epaulo13 epaulo13's picture

..election results don't usually tell you why people do things. i have posted various polls saying that the environment of crucial importance. and that they don't want the tankers in the harbors. the majority of 1st peoples who will be expected to provide provide the land for the energy projects have rejected the notion. this needs to be addressed by the politicos. this defines the political situation. everything the ndp does follows this.

..also tools are being created. look what's going on with cope. an new alternative has been created by movements. a space has been opened for a voice for all the disgruntled and disaffected folks in van. this is a response to what we are not getting from anywhere else. i read somewhere that getting elected was not their primary goal.

KenS

What Krop said in the last paparagraph. And even if its put very different, I think jerrym is saying the same.

There is nowhere in the NDP thats ever adopted an intellectual strategy of, "hey, it looks like its lemons we get, we need to figure out how to win with lemonade."

Its always- "those are lemons. People want pop." And oh shit, we forgot again, offering them pop always starts out working for us, but then bites us in the ass. 

kropotkin1951 kropotkin1951's picture

I believe that when life serves up lemons it is best to make whiskey sours and have a toke.

jerrym

Now lets look at the polls. In general, the polls showed that the NDP had a huge lead throughout the campaign on Vancouver Island. In Metro Vancouver early on the NDP had a quite large lead and a substantial lead in the Interior.

Dix's change on Kinder Morgan occurred on April 22nd. The following poll results are from "British Columbia general election, 2013"'s summary of polls. I did not analyze every poll but tried to be fair in selecting polls.

http://en.wikipedia.org/wiki/British_Columbia_general_election,_2013

The first thing to note is that all polls before Dix's flip flop showed the Liberals below 30% (27%-29%) while the NDP ranged from 45%-49%. Following Dix's change, Liberal poll numbers climbed from 31 to 41% while the NDP's fell to 38 to 45% (even the Abacus and Angus Reid polls that Christy claims show poll numbers shifting to the NDP show the opposite (possibly internal Liberal polls? but she doesn't specify and therefore making her above claim of a 4 day climb in NDP numbers following the change or maybe she is simply trying to highlight how shrewd she feels she is compared to her advisors).

If we look at the regions, the Angus Reid numbers for Arril 12-13 were: Interior Liberal 32%, NDP 43%  (+11 NDP); Vancouver Island Liberal 19%, NDP 45% (+26% NDP); and Metro Vancouver Liberal 30%, NDP 45% (+15%); North Liberal 19%, NDP 62% (NDP +41%).

The Justason poll of April 15-23 (nearly all before Dix's change but closest available before poll) showed: Interior Liberal 23%, NDP 41  (+18 NDP); Vancouver Island Liberal 12%, NDP 49% (+37% NDP); and Metro Vancouver Liberal 33%, NDP 56% (+23%).

I chose the two Forum polls following Dix's change (because the first was the first following the four days that Christy claims the NDP was still growing following the change [Forum did none before the change] and the second because it came closer to the actual election results) plus a May 12 Angus Reid poll since it was close to election day (May 14) and could be compared to the Angus Reid April 12-13 poll before Dix's change. I couldn't find the actual regional election numbers.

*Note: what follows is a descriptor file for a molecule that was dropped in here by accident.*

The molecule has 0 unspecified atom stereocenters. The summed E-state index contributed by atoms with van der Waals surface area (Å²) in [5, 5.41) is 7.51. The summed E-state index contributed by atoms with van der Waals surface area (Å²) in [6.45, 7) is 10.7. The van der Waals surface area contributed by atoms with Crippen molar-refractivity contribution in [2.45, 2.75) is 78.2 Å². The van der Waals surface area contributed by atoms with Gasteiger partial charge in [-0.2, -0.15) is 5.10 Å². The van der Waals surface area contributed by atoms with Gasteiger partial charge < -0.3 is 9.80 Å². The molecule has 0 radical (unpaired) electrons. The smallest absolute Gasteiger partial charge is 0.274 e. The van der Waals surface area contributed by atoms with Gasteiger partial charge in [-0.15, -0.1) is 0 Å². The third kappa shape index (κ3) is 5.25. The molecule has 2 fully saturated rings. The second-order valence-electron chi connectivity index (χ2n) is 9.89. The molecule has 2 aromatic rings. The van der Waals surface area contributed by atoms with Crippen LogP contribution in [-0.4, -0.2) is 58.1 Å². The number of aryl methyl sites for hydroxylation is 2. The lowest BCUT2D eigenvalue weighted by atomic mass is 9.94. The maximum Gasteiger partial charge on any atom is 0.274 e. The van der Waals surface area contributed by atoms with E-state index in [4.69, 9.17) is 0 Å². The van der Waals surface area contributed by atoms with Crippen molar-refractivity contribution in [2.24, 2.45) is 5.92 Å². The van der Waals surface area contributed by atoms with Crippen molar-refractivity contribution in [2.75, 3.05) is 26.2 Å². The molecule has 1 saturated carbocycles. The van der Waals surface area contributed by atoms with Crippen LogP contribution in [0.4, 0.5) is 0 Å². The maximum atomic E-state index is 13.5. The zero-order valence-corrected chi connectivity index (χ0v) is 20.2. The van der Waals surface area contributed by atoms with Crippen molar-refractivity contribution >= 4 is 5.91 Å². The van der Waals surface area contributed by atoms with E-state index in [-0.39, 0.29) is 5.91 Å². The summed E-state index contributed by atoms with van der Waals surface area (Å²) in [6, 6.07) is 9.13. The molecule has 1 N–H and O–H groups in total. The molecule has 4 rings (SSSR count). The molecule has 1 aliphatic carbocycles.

The Forum poll of April 30 reported: Interior Liberal 37%, NDP 29  (+8 Liberal); Vancouver Island Liberal 33%, NDP 39% (+7% NDP); and Metro Vancouver Liberal 43%, NDP 44% (+1%).

The Forum poll of May 8 reported: Interior Liberal 52%, NDP 32  (+20 Liberal); Vancouver Island Liberal 32%, NDP 49% (+17% NDP); and Metro Vancouver Liberal 41%, NDP 44% (+3% NDP).

The Angus Reid numbers for May 12-13 were: Interior Liberal 39%, NDP 37%  (+2 Liberal); Vancouver Island Liberal 28%, NDP 46% (+18% NDP); and Metro Vancouver Liberal 38%, NDP 45% (+7% NDP); and North Liberal 39%, NDP 52% (NDP +13%).

The decline in NDP support from before to after the change in Dix's position is clear in all regions, even taking into account polling error. However, because the NDP lead before the Dix change was much smaller (11 to 18%) in the Interior, it meant that a large shift in the Interior would give a the Liberals the lead in the Interior, unlike the Lower Mainland and Vancouver Island. The Forum polls also show this lead growing between April 30th and May 8th which is what one would expect if the Liberal focus on LNG and other Interior-oriented projects were gaining votes. The near sweep of the Interior ridings is what gave the Liberals their victory. The changing polling numbers over the course of the election do not contradict my hypothesis. One can certainly quarrel with the overall accuracy of the polls and one certainly can do a much more thorough analysis of the results. Other theories do exist but IMO none are as plausable. However, as always beauty is in the eye of the beholder. 

Furthermore, this viewpoint is not necessarily right-wing as you allege. The Liberals, as in most elections everywhere, are unlikely to lose the next election if the economy is doing well, regardless of whether this has anything to do with LNG and other pipelines. However, if the LNG fantasy does fail, as I have discussed is likely above, the NDP will still need an economic plan that BCers will buy, especially if they are going to win enough seats in the Interior to form the government. As I already noted in posts above, there has been an enormous shift towards renewable energy investment globally, so much so that gobal spending on renewable energy has been greater than fossil fuel investment since 2010 and the difference in investment levels is growing. In other words, we are in danger of becoming a buggy whip industry type country over the next few decades if we continue our almost total focus on fossil fuel growth. Canada was ranked dead last among OECD countries in dealing with climate change.